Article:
Our Shrink-wrap World
I was shocked recently with my first-ever purchase of a flat-screen television. Expecting a hernia-inducing effort not unlike the intense strain of an Olympic power-lifter, I was amazed at how much smaller and lighter it was. My “clean and jerk” television-carrying method was no longer needed. Personal computing has gone from desktops to laptops to netbooks and now tablets, and cell phones have now become computers of sorts with a remarkable array of computing/connecting services. While our communicating devices are smaller, the amount of time we spend communicating with them is shorter. With the advent of Facebook and Twitter, we actually read incredibly brief statements of our friends and believe that in so doing we are keeping up with them. Conversations have turned into “tweets” and meaningful dialogue has become a “chat.” We live in a shrink-wrap world where most things have been made smaller.
Yet one thing that hasn’t been shrink-wrapped is the amount of information now available to us, which is expanding exponentially. The smaller our devices get, the more powerful they are and the more unable we are to keep up. We are no match for these machines. They give us more bytes about everything than we ever dreamed possible. Because we have so much more information and can access it so much faster, we are easily overwhelmed by it. Recently, I devoted one year to reading biographies. Two of them were John Mott and Oswald Chambers, men who lived about 100 years ago. In both cases, they traveled by ship. And in both cases these trips were often the only respite they seemed to have in otherwise hectic and busy ministries. It was on board those ships that they had time to reflect and think and…gulp…relax a little. But those days are long gone. Now we are just glad that there is wi-fi on board so that we can keep up with our inbox. Such is life today.
Viewed positively, this shrink-wrap world has dramatically increased our understanding of the scope of the mission task. As the theme of this issue illustrates, we are not only out to preach the gospel, we are out to transform the world in every area of society. We would do well to note the magnitude of this shift. Did the missionaries of yesteryear even think about transforming the very societal framework of the places in which they worked? Did they contemplate and write strategic plans about how they would change societal structures, the so-called “seven mountains” of society: business, government, media, arts and entertainment, education, the family and religion? In some cases, they were simply trying to stay alive and show the love of Jesus in a hostile environment. By contrast, we are today witnessing many innovative strategies never conceived before.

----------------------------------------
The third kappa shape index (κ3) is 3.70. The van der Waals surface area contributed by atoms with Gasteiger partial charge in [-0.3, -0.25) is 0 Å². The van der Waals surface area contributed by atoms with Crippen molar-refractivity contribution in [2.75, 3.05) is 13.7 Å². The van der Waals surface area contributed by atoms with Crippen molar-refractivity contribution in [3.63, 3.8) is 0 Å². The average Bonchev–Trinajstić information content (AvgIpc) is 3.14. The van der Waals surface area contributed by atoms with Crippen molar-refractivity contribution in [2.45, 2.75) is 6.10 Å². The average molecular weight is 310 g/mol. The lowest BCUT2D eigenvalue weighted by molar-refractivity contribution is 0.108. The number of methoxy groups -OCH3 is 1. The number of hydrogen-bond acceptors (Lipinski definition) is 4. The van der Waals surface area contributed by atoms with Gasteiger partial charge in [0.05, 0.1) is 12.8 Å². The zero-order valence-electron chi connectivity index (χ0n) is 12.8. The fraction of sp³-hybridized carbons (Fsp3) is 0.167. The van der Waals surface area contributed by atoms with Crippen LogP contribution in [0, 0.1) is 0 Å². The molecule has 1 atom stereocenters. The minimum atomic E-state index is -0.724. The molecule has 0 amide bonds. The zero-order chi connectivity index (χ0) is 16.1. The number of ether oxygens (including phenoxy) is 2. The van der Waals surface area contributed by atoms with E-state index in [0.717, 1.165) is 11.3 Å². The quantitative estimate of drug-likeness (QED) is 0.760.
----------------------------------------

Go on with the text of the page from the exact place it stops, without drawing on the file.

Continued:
Viewed negatively, the more we know, the more complex issues become. The bliss of viewing the world in hard and simple categories is no longer possible for us. What the microscope and telescope did for the expansion of learning about the natural world, the new technologies and new media have done for the expansion of just about everything else. While in one sense mission theory and strategy has been advanced and become more sophisticated, in another sense it has struggled to keep up with the complexities of a world better understood through these new technologies. In some ways, the more we know the more we realize what we don’t know.
It used to be that we would talk about “world religions” that neatly divided the world faiths into clean and neat categories. But as my colleague HL Richard has pointed out, the concept of “religion” itself is dubious. In fact, there are many Christianities, many Islams, many Hinduisms and Buddhisms. Neat categories have been replaced by very messy constructs much closer to the reality on the ground. So what are we to do? We need to carefully walk the tightrope and balance the tension between generality and specificity. We speak in general terms because it makes communication possible. As mobilizers, we can’t get away from the general way of looking at things. However, we must recognize that such communication is only a beginning. Technically, it is virtually impossible to communicate meaningfully at the complex level if we only speak in generalities. We cannot overlook complexity in the hope that it will just go away. “Keep it simple, stupid” has a short reach. As strategists, we must embrace specificity and complexity.
The generalists and specialists in the mission enterprise need to work together, even while we speak a somewhat different language. This distinction reminds me of a similar reality that often exists between the marketing and research/development divisions of a company. While they are usually a lesson in stark contrast, they are nevertheless necessary to each other. Similarly, while mobilizers and strategists usually live in different worlds, the consequences of ignoring each other are grave.